‘France!’

Maddie hugged her knees, reeling with the magic and menace of that stolen flight.

‘You’re not supposed to tell me that,’ Queenie said.

‘I’m not,’ Maddie agreed. ‘I wasn’t even supposed to have gone. But we didn’t actually land there.’

Queenie nodded and examined her cigarette. Maddie had never seen her friend quite so undone.

‘You know what you looked like just now,’ Maddie said, ‘when you came in, with your hair pulled back in that strict Victorian governess way, you looked like –’

‘– Eine Agentin der Nazis,’ Queenie supplied, taking a long, shaking drag on her cigarette.

‘What? Oh. Yes. Like a German spy. Or everyone’s idea of a German spy anyway, fair and scary.’

‘I think I’m a bit small for the Aryan ideal,’ Queenie said, observing herself critically. She stretched her neck again, felt the bruised arm cautiously and raised the cigarette to her lips, more steadily this time.

Maddie did not ask what had happened. She was never so petty. She did not dabble with minnows at the surface when there were thirty-pound salmon swimming deeper down.

‘What,’ Maddie said quietly, ‘do you actually do?’

‘“Careless talk costs lives,”’ Queenie retorted.

‘I don’t talk,’ Maddie said. ‘What do you do?’

‘I speak German. Ich bin eine –’

‘Be sensible,’ Maddie said. ‘You translate … What? Who do you translate for?’

Queenie turned towards her again with the narrow gaze of a hunted rodent.

‘You translate for prisoners of war? You work for Intelligence – you translate at interrogations?’

Queenie hid herself in a cloud of smoke.

‘I’m not a translator,’ she said.

‘But you said –’

‘No.’ Queenie was quiet too. ‘You said that. I told you I speak German. But I’m not a translator. I’m an interrogator.’

It is ridiculous that you have not already guessed the nature of my Intelligence work, Amadeus von Linden. Like you, I am a wireless operator.

Like you, I am bloody good at it.

Our methods differ.

‘On the job,’ as it were, I am called Eva Seiler. That was the name they used for me throughout my training – we were made to live and breathe our alter egos, and I got used to it – Seiler is the name of my school and was easy to remember. We had to discipline people who called me Scottie by accident. In English I can fake an Orkney accent better than a German one, so we went with that when I was operational – obscurely difficult to identify.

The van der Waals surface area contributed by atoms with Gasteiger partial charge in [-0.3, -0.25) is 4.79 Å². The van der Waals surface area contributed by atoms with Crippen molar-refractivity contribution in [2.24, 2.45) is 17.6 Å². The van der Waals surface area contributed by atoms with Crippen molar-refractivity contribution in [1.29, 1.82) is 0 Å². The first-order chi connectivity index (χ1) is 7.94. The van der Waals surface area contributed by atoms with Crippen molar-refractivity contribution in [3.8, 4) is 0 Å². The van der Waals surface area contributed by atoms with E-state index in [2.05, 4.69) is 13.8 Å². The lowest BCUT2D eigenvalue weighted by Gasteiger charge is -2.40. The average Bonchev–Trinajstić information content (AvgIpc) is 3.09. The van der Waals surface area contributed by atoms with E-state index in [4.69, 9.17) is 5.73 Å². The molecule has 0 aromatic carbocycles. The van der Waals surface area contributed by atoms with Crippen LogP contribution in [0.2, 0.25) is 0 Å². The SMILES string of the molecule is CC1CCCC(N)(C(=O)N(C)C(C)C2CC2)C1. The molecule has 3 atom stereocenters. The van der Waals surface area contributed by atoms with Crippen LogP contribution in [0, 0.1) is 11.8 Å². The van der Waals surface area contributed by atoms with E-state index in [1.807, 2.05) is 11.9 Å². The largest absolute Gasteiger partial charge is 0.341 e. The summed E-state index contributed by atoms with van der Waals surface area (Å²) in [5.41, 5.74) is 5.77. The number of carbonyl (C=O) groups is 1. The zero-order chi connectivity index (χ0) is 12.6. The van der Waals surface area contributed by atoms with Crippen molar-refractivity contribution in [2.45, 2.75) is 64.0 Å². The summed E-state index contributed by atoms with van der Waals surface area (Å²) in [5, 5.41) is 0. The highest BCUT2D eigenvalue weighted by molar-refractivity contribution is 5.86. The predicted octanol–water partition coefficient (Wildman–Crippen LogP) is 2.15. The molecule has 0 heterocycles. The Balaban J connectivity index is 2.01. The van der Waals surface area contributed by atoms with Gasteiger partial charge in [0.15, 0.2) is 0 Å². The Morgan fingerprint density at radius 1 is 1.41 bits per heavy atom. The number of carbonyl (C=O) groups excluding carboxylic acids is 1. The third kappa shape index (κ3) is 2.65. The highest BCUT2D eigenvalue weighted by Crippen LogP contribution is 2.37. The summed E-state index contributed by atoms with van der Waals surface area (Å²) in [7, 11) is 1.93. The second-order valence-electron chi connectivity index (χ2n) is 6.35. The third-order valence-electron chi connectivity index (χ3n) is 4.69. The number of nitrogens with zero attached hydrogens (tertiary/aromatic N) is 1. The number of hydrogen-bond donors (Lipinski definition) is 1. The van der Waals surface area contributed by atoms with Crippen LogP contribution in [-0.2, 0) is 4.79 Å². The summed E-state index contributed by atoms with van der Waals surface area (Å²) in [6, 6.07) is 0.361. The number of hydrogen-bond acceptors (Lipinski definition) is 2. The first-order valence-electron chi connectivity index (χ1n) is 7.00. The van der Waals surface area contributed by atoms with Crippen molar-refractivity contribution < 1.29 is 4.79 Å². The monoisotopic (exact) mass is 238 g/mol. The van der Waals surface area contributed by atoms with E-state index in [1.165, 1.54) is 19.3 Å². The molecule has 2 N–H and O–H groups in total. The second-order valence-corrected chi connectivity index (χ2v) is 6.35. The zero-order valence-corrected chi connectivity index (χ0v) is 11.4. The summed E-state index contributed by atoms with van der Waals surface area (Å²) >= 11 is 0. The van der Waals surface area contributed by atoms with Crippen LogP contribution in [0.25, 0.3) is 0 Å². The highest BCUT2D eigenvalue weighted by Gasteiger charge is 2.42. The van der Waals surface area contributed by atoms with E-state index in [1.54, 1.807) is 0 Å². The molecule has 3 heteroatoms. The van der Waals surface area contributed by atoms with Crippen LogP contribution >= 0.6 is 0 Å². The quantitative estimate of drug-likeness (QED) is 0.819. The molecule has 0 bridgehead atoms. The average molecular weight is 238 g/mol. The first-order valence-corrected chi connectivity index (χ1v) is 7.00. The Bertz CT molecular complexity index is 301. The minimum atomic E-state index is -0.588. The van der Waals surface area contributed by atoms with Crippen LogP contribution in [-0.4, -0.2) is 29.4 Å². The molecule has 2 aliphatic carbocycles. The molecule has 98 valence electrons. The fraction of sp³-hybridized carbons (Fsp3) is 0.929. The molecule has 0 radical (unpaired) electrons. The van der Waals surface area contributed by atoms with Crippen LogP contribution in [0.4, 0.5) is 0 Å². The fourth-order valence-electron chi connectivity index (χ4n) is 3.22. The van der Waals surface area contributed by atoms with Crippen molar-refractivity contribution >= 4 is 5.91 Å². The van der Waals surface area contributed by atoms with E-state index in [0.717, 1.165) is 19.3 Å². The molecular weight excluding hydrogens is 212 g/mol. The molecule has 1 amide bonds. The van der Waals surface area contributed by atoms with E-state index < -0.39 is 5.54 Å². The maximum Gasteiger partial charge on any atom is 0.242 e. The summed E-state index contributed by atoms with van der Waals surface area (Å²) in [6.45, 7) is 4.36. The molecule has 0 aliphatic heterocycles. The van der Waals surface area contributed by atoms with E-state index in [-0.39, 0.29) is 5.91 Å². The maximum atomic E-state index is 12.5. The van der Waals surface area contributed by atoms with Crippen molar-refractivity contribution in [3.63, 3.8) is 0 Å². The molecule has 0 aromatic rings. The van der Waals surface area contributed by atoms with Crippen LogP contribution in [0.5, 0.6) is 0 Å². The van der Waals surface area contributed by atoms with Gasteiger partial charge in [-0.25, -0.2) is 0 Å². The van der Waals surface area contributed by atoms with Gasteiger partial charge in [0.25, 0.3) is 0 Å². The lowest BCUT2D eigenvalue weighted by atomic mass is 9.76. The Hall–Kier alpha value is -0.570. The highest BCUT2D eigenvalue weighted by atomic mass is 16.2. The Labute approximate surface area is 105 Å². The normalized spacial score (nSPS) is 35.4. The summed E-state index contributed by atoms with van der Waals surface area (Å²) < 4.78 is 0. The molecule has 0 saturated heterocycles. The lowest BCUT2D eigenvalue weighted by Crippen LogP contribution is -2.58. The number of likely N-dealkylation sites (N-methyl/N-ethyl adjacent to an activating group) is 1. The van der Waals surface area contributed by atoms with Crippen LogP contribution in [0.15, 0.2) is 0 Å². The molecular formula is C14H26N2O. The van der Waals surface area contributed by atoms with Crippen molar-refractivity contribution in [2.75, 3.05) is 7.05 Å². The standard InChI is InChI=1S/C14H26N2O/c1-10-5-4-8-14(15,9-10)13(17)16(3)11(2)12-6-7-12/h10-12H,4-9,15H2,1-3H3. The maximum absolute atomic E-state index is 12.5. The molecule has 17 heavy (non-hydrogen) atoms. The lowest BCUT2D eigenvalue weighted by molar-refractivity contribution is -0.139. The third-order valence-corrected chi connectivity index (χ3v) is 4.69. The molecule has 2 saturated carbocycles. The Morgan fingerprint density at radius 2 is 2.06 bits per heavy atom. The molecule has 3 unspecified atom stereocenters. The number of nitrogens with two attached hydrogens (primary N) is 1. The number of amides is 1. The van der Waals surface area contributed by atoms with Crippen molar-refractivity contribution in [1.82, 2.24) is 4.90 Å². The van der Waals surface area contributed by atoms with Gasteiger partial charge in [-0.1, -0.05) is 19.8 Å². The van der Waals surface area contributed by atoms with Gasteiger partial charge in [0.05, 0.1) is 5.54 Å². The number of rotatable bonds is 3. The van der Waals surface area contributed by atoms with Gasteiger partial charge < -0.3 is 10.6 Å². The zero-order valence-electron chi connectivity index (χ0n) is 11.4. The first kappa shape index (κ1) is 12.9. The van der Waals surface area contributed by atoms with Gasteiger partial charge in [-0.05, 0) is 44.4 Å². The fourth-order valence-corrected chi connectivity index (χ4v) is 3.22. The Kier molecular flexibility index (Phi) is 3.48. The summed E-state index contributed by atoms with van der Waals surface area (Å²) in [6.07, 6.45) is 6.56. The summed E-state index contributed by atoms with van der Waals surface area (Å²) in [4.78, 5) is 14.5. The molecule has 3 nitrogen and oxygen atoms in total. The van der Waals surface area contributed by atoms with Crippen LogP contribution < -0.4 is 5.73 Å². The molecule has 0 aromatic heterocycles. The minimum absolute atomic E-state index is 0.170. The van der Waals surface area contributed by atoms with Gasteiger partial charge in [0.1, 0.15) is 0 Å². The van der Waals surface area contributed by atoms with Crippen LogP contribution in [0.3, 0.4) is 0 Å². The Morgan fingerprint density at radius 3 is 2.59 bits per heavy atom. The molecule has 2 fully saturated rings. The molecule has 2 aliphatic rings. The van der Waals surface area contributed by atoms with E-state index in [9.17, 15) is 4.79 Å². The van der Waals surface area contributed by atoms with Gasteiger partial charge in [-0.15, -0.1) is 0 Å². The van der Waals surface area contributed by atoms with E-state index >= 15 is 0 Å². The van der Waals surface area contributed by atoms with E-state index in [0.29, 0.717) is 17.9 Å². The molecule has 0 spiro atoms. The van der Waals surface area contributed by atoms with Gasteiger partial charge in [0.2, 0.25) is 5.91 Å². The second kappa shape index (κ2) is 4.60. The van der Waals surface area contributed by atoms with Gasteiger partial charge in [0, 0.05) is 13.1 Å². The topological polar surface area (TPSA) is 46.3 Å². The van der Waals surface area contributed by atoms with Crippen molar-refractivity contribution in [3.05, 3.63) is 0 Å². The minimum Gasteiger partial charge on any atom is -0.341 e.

That first day – that first assignment, the very first one – remember how giddy everyone was the morning after, when they handed out all the champagne and perfume at The Cottage? I’d caught a double agent. A Nazi agent masquerading as a French Resistance courier. They’d suspected him and they brought me in to be there when they landed him in England – I caught him off guard at the low ebb of his strength and adrenaline (he’d had a long night being hauled out of France, they all did). He was a known womaniser; he didn’t have the balls to admit he didn’t recognise me when I threw myself at him in that frosty little debriefing room, laughing and weeping and exclaiming in German. The room was bugged and they heard everything we said.

It wasn’t always that easy, but it paved my way. Mostly these men were all so desperate or confused by the time I appeared, with my neutral Swiss accent and comfortingly official checklist, that they were often gratefully cooperative if not wholly bewitched. But not this night, not on the night last April when Maddie flew to France. The man I interviewed that night didn’t believe in me. He accused me of treachery. Treason against the Fatherland – what was I doing working for the enemy, the English? He called me a collaborator, a backstabber, a filthy English whore.

You know – the stupid man’s big mistake was in calling me ENGLISH. It made my fury wholly convincing. A whore, we’ve established that, filthy, it goes without saying, but whatever else the hell I am, I AM NOT ENGLISH.

‘You’re the one who’s failed the Fatherland, you’re the one who’s been caught,’ I snarled at him, ‘and you’re the one who will face trial when you’re returned to Stuttgart –’ (I recognised his accent, a coincidence and a direct hit) ‘– I am merely here doing my job as Berlin’s interpretive liaison –’ (oh yes, I said that) ‘– And how DARE you call me ENGLISH!’

At which point he launched himself at me – we don’t usually bind these men – and took my head beneath his arm in a grip of iron.

‘Call for help,’ he commanded.

I could have escaped. I’ve been trained to defend myself against an attack like that, as I think I proved during the street brawl when I was arrested.

‘Why?’ – Still sneering at him.

‘Call for help. Let your English masters come to your aid or I will break your neck.’

‘Calling the English for help would be collaboration,’ I gasped coldly. ‘I don’t depend on the English for anything. Go ahead and break my neck.’

They were watching, you know – there is a slotted window to the kitchen which they can watch through – and if I had called for help or seemed anything but wholly in control they would have come to my aid. But they saw what I was doing, what a tight wire I was walking, and they sat biting their nails and let me win that battle on my own.

And I did win. It ended some time later with him breaking down in tears on the floor, clutching at my leg and begging me to forgive him.